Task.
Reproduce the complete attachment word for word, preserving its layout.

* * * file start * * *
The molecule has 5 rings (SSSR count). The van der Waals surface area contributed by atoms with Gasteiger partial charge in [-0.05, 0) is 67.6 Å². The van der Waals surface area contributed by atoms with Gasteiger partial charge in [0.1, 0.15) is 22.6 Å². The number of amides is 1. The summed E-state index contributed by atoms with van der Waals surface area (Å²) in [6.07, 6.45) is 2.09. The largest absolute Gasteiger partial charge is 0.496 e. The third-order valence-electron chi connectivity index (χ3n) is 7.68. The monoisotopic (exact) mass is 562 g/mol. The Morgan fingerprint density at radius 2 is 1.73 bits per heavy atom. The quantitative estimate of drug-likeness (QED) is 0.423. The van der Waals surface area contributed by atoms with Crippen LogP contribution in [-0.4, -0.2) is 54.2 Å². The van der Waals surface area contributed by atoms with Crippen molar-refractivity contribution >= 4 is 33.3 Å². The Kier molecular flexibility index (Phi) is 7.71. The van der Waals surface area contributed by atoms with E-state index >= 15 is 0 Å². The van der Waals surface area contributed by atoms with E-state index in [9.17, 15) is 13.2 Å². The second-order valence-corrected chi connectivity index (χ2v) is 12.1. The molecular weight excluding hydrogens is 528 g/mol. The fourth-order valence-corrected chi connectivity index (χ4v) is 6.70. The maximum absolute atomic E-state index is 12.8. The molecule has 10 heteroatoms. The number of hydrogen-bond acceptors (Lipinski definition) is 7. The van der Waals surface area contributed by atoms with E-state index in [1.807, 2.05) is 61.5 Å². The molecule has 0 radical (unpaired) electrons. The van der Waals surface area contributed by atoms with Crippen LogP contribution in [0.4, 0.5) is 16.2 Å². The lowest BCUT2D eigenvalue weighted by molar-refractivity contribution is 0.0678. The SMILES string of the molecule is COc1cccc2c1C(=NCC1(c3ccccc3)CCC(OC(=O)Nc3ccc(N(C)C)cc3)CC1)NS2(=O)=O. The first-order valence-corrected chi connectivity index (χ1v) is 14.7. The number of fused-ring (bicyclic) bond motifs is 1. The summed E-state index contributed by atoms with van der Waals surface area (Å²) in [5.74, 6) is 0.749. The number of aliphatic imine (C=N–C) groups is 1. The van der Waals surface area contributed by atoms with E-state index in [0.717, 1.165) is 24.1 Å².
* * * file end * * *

The molecule has 5 rings (SSSR count). The van der Waals surface area contributed by atoms with Gasteiger partial charge in [-0.05, 0) is 67.6 Å². The van der Waals surface area contributed by atoms with Gasteiger partial charge in [0.1, 0.15) is 22.6 Å². The number of amides is 1. The summed E-state index contributed by atoms with van der Waals surface area (Å²) in [6.07, 6.45) is 2.09. The largest absolute Gasteiger partial charge is 0.496 e. The third-order valence-electron chi connectivity index (χ3n) is 7.68. The monoisotopic (exact) mass is 562 g/mol. The Morgan fingerprint density at radius 2 is 1.73 bits per heavy atom. The quantitative estimate of drug-likeness (QED) is 0.423. The van der Waals surface area contributed by atoms with Crippen LogP contribution in [-0.4, -0.2) is 54.2 Å². The van der Waals surface area contributed by atoms with Crippen molar-refractivity contribution >= 4 is 33.3 Å². The Kier molecular flexibility index (Phi) is 7.71. The van der Waals surface area contributed by atoms with E-state index >= 15 is 0 Å². The van der Waals surface area contributed by atoms with E-state index in [9.17, 15) is 13.2 Å². The second-order valence-corrected chi connectivity index (χ2v) is 12.1. The molecular weight excluding hydrogens is 528 g/mol. The fourth-order valence-corrected chi connectivity index (χ4v) is 6.70. The maximum absolute atomic E-state index is 12.8. The molecule has 10 heteroatoms. The number of hydrogen-bond acceptors (Lipinski definition) is 7. The van der Waals surface area contributed by atoms with E-state index in [1.807, 2.05) is 61.5 Å². The molecule has 0 radical (unpaired) electrons. The van der Waals surface area contributed by atoms with Crippen LogP contribution in [0.4, 0.5) is 16.2 Å². The lowest BCUT2D eigenvalue weighted by molar-refractivity contribution is 0.0678. The SMILES string of the molecule is COc1cccc2c1C(=NCC1(c3ccccc3)CCC(OC(=O)Nc3ccc(N(C)C)cc3)CC1)NS2(=O)=O. The first-order valence-corrected chi connectivity index (χ1v) is 14.7. The number of fused-ring (bicyclic) bond motifs is 1. The summed E-state index contributed by atoms with van der Waals surface area (Å²) in [5.74, 6) is 0.749. The number of aliphatic imine (C=N–C) groups is 1. The van der Waals surface area contributed by atoms with E-state index in [0.717, 1.165) is 24.1 Å².